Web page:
Not all that long ago the most important place in any traveler’s world was the hotspot. A mobile business person had to plan ahead. The airport and hotel room were safe bets and Starbucks and few other large chains were likely candidates as well. The mobile business person had to have everything required in their laptop (which likely weighed a ton) and their PDA – remember those clunky boxes with their calculator like screens?
Technological advances aside, the real change in the last few years is the ubiquitous access to wireless networks. Doctor’s offices, malls, public parks, libraries, and even entire cities have signals being beamed around them. Couple the spread of access with the rise in sales of net books, mobile broadband cards, and internet enabled cell phones on fast cellular data networks, and suddenly access is no longer an issue.
The “go to” source of information on the fly is changing. Will consumers buy a paper, boot up a laptop, or jump on their phone to check movie schedules at the local cineplex? One of the most troubling aspects of the change in information availability is for retailers and manufacturers of consumer goods. When standing in front of a display it is now easy and painless to read reviews of products posted online. From experience, I have personally not purchased a water cooler for the office that otherwise looked perfect because of the reviews I accessed while in the store. Magazine ads, packaging, and point of sale pitches are no longer the main source of product information.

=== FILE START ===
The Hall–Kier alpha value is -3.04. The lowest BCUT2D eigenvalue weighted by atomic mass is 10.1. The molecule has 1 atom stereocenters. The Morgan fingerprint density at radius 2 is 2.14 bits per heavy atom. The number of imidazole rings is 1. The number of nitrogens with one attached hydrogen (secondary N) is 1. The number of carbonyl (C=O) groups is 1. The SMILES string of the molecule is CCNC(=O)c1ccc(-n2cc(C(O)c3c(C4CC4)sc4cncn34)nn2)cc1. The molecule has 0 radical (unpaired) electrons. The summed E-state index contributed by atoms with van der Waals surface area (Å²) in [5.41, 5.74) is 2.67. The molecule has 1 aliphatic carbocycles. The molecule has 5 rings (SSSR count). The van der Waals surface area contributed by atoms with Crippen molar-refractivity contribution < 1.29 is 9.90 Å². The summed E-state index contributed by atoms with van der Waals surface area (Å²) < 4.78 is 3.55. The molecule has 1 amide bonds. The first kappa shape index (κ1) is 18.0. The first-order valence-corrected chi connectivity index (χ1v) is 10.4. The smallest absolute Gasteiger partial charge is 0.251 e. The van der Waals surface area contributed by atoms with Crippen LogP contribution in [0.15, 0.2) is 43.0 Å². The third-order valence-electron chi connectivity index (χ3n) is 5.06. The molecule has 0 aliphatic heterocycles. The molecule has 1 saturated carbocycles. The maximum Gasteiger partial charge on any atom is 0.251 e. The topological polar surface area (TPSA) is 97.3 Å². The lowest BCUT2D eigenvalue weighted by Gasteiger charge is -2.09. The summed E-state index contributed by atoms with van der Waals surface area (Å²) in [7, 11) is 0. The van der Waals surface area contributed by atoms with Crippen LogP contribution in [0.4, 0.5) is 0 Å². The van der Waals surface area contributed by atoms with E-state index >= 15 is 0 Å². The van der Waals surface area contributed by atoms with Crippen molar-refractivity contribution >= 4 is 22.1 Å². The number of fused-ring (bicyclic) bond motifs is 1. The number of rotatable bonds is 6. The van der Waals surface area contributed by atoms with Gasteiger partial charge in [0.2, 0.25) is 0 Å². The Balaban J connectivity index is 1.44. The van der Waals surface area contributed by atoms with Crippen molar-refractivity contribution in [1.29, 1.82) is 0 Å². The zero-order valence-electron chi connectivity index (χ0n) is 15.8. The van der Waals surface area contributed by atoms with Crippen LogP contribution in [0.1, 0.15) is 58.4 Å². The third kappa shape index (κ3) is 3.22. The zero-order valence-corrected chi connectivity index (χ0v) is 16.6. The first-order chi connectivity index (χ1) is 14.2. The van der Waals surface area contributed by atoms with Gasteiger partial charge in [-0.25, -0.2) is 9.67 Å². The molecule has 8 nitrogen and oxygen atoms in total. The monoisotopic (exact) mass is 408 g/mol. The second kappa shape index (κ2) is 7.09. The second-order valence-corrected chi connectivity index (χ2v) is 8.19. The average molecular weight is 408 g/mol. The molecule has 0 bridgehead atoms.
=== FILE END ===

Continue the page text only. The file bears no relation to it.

The web has changed the function of those media from a channel for information and sales and relegated it to brand building and interest generation. From electric toothbrushes and bicycles to industrial power generation, simple to complex sales are being influenced online. A cross media marketing strategy that incorporates social media is critical. Blogs, networking sites, and instant message forums are as important as a full page advertisement in the local paper. The new marketing channels are too important to be ignored by any business.